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Diabetes Forecast

The Healthy Living Magazine

Body Size Perceptions Vary

By Miriam E. Tucker , , , ,
outlined thin and heavy women on blue background

goa_novi/Thinkstock

African American women and doctors may be speaking different languages when discussing body size, a study suggests. Researchers showed drawings of nine female figures ranging from skinny to very obese to 69 African American women, more than half of whom were obese (a body mass index—a ratio of weight to height—of 30 or higher) and a third of whom were overweight (a BMI of 25 to 29.9). They were asked to classify the figures as “overweight,” “obese,” or “too fat,” then choose the figure that most resembled themselves. The majority of overweight women and nearly half of the obese women chose figures that they had not labeled as too heavy by any term. On average, the figure that the women called “overweight” was smaller than the one they labeled as “too fat,” suggesting that they define “overweight” differently from doctors, researchers say. Bottom line: Be sure to talk with your doctor about what’s a healthy weight for you.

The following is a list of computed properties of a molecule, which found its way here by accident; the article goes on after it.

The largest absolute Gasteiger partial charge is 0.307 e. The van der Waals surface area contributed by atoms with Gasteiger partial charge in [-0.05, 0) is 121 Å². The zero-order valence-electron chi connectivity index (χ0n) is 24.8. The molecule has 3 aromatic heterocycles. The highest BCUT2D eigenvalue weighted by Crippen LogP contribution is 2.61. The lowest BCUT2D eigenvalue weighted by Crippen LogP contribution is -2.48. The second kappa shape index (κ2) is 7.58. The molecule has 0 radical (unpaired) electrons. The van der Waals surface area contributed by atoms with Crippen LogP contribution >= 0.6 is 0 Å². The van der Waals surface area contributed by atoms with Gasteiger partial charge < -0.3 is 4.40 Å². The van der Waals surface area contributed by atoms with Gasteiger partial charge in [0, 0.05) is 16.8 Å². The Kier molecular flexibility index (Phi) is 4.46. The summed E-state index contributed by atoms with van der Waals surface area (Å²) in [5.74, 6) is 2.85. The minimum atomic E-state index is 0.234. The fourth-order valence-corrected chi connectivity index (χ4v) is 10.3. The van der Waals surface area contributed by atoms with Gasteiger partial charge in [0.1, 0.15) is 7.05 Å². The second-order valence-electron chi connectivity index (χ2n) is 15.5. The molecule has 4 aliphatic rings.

Source: Journal of Nutrition Education and Behavior, published online Sept. 10, 2014

 
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